(Reuters) — U.S. payments processor Global Payments Inc (GPN.N) will buy smaller rival Heartland Payment Systems Inc (HPY.N) in a $4.3 billion cash-and-stock deal that will expand its merchant base and reach at a very competitive time in the industry.
Payment processors globally are looking to expand via acquisitions and alliances as more and more payments are made electronically, including through cards and mobile wallets.
Global Payments said Heartland’s strength was in direct sales and technology-led distribution, which would boost its U.S. direct small and medium-sized enterprise distribution and reach in the restaurant and education industries among others.
Heartland’s shares jumped 12 percent to $95.40 in extended trading on Tuesday, compared with Global Payments’ offer of $100 per share. Global Payments’ shares fell 3 percent to $69.25.
Global Payments said in its latest annual filing that it expects the electronic payment services industry to consolidate as banks and independent processors that lack the necessary infrastructure look to exit the business.
British payments processor Worldpay Group Plc (WPG.L) went public in October, having rejected a buyout offer earlier in the year from French rival Ingenico Group SA (INGC.PA).
Global Payments and Heartland said their combined business would serve nearly 2.5 million merchants globally and earn more than $3 billion in adjusted net revenue.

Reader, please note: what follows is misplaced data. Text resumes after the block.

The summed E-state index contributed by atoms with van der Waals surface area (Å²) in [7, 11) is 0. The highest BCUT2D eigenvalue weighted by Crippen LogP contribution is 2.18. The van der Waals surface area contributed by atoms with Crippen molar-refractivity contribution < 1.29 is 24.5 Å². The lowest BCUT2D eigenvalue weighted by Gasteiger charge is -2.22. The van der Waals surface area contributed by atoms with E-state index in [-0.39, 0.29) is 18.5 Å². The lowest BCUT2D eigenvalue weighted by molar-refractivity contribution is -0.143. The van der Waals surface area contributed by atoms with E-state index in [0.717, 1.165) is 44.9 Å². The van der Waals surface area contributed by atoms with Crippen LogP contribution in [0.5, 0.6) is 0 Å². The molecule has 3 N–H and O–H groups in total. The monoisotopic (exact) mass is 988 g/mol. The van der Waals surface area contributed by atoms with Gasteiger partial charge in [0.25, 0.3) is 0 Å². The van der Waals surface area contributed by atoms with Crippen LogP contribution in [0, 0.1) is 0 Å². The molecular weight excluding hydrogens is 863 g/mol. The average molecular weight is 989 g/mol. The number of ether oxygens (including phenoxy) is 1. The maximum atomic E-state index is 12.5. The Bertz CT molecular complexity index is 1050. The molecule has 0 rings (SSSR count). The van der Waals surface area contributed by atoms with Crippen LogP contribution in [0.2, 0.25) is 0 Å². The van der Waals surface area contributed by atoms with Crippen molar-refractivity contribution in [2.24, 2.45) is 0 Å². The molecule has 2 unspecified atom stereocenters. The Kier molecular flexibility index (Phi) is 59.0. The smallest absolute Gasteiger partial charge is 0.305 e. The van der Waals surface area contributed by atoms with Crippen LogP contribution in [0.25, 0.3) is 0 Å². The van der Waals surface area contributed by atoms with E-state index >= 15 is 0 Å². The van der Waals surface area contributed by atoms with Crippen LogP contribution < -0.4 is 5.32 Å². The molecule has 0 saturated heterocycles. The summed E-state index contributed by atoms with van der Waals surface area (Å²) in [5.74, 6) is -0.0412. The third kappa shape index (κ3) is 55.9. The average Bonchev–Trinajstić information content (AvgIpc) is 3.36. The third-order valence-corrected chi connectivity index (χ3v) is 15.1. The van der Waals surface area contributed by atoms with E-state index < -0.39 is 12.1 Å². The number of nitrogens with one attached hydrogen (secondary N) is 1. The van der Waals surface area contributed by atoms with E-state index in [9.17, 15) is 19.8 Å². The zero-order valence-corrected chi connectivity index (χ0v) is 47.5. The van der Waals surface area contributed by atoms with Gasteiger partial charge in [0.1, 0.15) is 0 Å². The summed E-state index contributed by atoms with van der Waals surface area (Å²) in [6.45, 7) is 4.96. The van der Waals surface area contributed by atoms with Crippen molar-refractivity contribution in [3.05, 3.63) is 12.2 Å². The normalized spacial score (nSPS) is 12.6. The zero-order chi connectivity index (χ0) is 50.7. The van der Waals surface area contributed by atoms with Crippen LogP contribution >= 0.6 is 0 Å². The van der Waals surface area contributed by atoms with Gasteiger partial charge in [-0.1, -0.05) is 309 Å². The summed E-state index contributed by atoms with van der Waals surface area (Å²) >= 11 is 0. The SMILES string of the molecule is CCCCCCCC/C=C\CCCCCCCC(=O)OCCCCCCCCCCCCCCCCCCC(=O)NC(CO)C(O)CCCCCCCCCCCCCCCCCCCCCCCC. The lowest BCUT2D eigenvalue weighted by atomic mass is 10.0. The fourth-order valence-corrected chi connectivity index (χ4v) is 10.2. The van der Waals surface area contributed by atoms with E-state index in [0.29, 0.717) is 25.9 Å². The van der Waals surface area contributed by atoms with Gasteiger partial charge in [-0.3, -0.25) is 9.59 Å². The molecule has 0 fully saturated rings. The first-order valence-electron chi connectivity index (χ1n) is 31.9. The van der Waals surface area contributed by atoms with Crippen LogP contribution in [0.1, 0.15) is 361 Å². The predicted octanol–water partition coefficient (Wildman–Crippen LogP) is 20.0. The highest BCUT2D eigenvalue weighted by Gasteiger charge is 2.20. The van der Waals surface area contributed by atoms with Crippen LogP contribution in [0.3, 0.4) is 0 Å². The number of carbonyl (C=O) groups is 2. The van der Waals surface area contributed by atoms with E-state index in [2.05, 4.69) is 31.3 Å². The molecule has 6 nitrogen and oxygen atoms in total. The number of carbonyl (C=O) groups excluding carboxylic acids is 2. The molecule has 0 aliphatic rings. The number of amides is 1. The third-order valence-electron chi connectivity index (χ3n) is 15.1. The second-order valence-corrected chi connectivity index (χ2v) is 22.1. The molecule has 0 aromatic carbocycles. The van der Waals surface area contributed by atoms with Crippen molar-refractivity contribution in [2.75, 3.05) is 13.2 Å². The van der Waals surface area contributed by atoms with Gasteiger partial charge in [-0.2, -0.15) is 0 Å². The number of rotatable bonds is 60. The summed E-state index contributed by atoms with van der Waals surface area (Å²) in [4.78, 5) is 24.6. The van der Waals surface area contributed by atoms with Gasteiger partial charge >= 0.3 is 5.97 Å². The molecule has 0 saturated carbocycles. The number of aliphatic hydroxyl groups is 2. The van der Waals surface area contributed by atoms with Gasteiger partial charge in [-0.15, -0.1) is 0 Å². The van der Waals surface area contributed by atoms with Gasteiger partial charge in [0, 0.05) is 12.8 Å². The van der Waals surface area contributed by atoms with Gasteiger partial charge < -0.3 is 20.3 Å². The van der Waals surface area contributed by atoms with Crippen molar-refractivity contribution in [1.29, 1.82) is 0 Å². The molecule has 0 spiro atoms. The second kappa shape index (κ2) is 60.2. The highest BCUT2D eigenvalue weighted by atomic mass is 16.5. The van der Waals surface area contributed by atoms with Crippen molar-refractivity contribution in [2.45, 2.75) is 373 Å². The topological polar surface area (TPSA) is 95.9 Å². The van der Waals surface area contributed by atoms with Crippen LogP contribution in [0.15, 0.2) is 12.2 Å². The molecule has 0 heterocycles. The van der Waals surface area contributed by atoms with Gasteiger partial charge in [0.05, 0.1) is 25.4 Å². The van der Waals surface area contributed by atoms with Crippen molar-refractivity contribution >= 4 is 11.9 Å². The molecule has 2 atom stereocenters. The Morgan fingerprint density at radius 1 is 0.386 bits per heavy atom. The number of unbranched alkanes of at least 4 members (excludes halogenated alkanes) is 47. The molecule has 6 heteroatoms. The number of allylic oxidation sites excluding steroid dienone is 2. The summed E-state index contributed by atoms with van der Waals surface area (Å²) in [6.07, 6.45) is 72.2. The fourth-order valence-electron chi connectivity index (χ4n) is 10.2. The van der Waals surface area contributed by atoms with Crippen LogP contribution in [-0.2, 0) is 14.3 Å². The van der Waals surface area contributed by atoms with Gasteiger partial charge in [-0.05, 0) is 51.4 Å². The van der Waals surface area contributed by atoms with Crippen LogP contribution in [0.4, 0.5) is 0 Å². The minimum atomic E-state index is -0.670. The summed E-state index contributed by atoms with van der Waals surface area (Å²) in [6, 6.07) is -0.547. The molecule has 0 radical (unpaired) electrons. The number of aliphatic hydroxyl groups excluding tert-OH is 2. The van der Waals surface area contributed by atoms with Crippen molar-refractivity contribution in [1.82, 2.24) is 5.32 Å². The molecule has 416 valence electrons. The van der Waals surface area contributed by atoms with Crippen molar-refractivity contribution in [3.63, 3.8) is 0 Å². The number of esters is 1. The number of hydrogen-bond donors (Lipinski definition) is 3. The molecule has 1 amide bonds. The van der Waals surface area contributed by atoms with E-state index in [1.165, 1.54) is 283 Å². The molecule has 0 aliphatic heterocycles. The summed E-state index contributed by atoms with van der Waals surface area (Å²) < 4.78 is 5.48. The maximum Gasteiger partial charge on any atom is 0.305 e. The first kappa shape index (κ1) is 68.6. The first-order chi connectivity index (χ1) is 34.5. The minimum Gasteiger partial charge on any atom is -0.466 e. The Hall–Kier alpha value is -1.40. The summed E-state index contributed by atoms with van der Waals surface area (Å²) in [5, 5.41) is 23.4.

“The transaction will meaningfully shift the mix of our revenue toward the United States, our largest market and one of the most dynamic payments markets worldwide,” Global Payments Chief Executive Jeffrey Sloan said in a conference call.
Bigger rival First Data Corp (FDC.N), which also listed in October, serves about 6 million business locations and over 4,000 financial institutions.
“The combined power of Global and Heartland is going to surprise a lot of industry watchers,” Heartland’s founder and chief executive, Robert Carr, said.
Global Payments offered 0.6687 of its shares and $53.28 in cash per Heartland share. That works out to about $100 per share, a 17.5 percent premium to the stock’s Tuesday close.
Global Payments said it expects the deal will add to its cash earnings per share in the mid-single digits on a percentage basis in the year ending May 2017 and by double-digits after that.
The company intends to fund the cash portion of the deal with debt financing. Its shareholders will own about 84 percent of the combined company.
News of a potential deal was reported by Bloomberg on Dec. 10. Shares of both companies hit record highs on that day.